A total of 65,700 persons aged >18 years participated in the 2000 and 2001 NHIS surveys; 1,613 (2.2%) respondents reported ever having a stroke. Differences in sociodemographic characteristics and limitation of activities between non-Hispanic blacks and non-Hispanic whites with stroke were compared. The prevalence of stroke was 2.3% among whites and 2.7% among blacks; approximately 3.4 million non-Hispanic whites and 600,000 non-Hispanic blacks survived a stroke and lived at home during 2000--2001. Hispanics and persons of other races/ethnicities were excluded because of small sample size; the sample consisted of 1,391 noninstitutionalized stroke survivors, including 297 blacks and 1,094 whites. Statistical software was used for all analyses to account for complex multistage sampling design and to obtain estimates representative of the U.S. population.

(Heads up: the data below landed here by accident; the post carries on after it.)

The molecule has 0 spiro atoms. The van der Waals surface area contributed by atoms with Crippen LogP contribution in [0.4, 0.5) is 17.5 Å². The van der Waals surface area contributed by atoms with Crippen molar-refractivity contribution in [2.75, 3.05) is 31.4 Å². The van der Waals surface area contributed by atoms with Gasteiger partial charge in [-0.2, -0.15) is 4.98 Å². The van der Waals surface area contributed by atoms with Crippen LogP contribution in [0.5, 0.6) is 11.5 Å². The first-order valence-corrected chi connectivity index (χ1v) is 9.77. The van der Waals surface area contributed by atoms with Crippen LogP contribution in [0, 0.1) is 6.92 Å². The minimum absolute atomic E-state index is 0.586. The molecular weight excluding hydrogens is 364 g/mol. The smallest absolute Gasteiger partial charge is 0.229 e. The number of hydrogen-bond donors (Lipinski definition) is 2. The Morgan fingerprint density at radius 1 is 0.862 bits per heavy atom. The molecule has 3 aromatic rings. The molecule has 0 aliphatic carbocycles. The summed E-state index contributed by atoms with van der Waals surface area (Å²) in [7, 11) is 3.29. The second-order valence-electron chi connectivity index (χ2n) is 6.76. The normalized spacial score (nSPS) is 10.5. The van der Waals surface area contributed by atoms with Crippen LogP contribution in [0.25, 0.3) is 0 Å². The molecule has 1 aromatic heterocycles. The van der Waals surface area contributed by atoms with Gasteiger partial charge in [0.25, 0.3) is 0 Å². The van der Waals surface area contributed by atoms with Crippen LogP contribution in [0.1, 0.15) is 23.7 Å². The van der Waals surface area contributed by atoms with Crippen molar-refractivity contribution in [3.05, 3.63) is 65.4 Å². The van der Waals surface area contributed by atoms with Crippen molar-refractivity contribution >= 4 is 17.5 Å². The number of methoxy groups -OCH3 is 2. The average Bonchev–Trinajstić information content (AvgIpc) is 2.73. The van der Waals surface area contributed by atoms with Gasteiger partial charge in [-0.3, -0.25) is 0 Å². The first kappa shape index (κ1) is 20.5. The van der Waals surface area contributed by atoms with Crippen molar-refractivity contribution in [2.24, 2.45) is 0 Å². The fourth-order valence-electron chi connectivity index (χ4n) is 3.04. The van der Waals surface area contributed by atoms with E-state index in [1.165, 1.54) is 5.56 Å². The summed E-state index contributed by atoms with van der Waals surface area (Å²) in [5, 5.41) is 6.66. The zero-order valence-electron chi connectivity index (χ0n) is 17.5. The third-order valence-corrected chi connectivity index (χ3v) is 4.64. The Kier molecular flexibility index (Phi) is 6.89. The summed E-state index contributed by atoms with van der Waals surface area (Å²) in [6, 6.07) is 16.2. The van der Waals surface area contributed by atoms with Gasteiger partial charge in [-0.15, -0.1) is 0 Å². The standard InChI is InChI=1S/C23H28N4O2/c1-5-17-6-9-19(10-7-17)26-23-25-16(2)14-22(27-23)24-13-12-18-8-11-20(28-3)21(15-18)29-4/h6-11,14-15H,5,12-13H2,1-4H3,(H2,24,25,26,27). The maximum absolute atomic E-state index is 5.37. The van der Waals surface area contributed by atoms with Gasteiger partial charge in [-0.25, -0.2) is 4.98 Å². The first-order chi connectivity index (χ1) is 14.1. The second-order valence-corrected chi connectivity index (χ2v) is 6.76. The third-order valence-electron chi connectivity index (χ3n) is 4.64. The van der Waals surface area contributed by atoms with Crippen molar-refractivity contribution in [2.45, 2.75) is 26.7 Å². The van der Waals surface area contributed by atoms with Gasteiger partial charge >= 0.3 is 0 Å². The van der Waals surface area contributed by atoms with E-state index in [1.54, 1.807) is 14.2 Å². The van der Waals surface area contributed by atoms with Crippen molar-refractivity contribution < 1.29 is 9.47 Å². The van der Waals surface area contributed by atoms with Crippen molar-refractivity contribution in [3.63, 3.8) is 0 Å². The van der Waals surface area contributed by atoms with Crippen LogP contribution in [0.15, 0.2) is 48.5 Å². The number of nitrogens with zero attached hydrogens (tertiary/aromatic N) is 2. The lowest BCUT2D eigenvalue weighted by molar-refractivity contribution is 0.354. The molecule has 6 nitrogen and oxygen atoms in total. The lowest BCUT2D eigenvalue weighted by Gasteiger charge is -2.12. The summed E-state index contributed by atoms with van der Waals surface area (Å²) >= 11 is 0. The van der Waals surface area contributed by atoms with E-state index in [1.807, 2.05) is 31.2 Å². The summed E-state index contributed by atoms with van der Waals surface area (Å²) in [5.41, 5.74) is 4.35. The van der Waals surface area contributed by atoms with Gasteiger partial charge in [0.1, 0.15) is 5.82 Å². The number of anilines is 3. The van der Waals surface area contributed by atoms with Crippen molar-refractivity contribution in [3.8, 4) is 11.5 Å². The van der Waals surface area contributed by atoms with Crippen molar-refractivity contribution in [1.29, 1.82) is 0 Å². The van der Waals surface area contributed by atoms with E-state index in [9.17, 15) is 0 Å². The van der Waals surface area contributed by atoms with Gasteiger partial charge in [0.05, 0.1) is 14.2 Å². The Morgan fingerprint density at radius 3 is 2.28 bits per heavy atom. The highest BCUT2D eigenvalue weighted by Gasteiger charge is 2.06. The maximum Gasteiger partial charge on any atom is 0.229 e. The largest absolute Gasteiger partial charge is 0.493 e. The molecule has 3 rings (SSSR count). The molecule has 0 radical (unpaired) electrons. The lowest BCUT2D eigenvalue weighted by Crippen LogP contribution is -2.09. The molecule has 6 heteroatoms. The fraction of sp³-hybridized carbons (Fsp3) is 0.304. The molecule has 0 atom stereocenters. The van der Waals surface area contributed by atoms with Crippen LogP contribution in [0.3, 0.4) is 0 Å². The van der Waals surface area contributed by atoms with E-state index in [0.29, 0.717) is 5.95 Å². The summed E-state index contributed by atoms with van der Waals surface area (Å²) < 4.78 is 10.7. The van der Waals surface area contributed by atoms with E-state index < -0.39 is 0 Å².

Compared with whites, blacks with stroke were significantly (p<0.05) more likely to be aged <65 years (blacks: 52.7%; whites: 34.8%), have less than a high school education (blacks: 47.5%; whites: 29.2%), live below the poverty level (blacks: 22.6%; whites: 8.9%), and report an annual income of less than $20,000 (blacks: 53.4%; whites: 33.3%); however, no statistically significant racial differences by sex or employment status were observed among stroke survivors (Table 1). Among stroke survivors, the most common limitations of activity were in standing or being on one's feet for approximately 2 hours (blacks: 50.2%; whites: 41.1%); pushing or pulling large objects (blacks: 45.2%; whites: 32.5%); walking a quarter mile (blacks: 45.1%; whites: 36.5); stooping, bending, or kneeling (blacks: 44.8%; whites: 37.7%); and walking up 10 steps without resting (blacks: 42.4%; whites: 28.6%)(Table 2). Blacks (49.6%) were significantly more likely (p<0.05) than whites (33.8%) to mention stroke as one of the health conditions causing limitations in activities. After adjustment for age and sex, blacks were significantly more likely (p<0.05) than white stroke survivors to report limitations in all of the 12 activities (Table 2). For example, blacks were 80% more likely to report walking up 10 steps without resting as "very difficult" or "can't do at all" compared with whites (adjusted odds ratio [AOR] = 1.79; 95% confidence interval [CI] = 1.59--2.01). In addition, after adjustment for education, blacks were significantly more likely (p<0.05) than whites to have limitations in seven of the 12 activities. In addition, 50.1% of blacks reported using special equipment (e.g., canes, wheelchairs, special beds, or special telephones), compared with 35.6% of whites (AOR = 1.55; 95% CI = 1.37--1.75).